In the new report, the auditor’s office asked BPD to broaden the categories it shares about all of its calls for service and to make years of that data, rather than months, available online “to facilitate transparency.” BPD agreed to do this, according to the report, but said it may take six months to a year to accomplish, depending on whether it needs to secure a new vendor to make the adjustments.
The auditor’s office also said BPD should post the full dataset underlying its new analysis on the city’s open data portal for review.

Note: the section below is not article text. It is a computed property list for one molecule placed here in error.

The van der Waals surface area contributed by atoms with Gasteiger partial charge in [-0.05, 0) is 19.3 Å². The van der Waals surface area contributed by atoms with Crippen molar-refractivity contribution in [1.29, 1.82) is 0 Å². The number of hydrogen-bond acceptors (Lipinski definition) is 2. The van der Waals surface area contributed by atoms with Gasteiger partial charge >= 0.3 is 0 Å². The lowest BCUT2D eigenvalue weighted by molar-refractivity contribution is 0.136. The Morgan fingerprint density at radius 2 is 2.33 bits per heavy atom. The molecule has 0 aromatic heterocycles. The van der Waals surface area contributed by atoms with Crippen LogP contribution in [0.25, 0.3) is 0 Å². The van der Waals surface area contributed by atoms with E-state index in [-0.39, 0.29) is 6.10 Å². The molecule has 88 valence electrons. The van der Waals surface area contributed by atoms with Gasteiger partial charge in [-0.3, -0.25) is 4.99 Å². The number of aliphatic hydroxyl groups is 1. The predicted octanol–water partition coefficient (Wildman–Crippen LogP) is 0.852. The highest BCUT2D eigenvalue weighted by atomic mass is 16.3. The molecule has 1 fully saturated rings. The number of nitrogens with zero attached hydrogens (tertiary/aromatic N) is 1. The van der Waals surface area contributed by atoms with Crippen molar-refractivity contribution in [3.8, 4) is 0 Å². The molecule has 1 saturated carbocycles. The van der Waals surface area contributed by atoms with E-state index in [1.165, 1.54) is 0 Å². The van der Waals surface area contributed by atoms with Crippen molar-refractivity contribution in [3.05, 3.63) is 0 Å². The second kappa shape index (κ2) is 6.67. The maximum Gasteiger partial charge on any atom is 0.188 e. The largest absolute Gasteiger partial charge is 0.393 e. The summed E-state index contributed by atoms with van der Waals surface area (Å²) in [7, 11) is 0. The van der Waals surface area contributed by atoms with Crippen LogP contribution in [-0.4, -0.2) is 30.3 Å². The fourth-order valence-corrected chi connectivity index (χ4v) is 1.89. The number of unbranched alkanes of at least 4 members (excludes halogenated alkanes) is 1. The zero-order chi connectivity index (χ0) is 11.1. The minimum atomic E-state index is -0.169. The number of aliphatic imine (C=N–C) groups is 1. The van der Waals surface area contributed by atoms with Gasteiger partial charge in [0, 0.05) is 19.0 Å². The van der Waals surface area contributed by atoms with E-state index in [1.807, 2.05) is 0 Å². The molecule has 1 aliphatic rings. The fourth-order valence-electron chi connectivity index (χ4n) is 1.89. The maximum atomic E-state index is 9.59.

BPD did not respond this week to a request for comment about the auditor’s report, but it generally does not grant interviews about reports that will come to the City Council until after the public meeting takes place.
Racial disparities continue, Berkeley police audit shows
In addition to its broad look at calls for service, the auditor’s office also zeroed in on officer-initiated stops of motorists, cyclists and pedestrians. This portion of the stop data — records related to about 56,000 individuals stopped over five years — confirmed previously identified trends showing racial disparities in vehicle stops, with Black and Hispanic drivers searched more often than white drivers but less likely to be arrested after a search.
Vehicle stops were the most common stop type of this subset and most took place between 9 p.m. and midnight, the auditor found.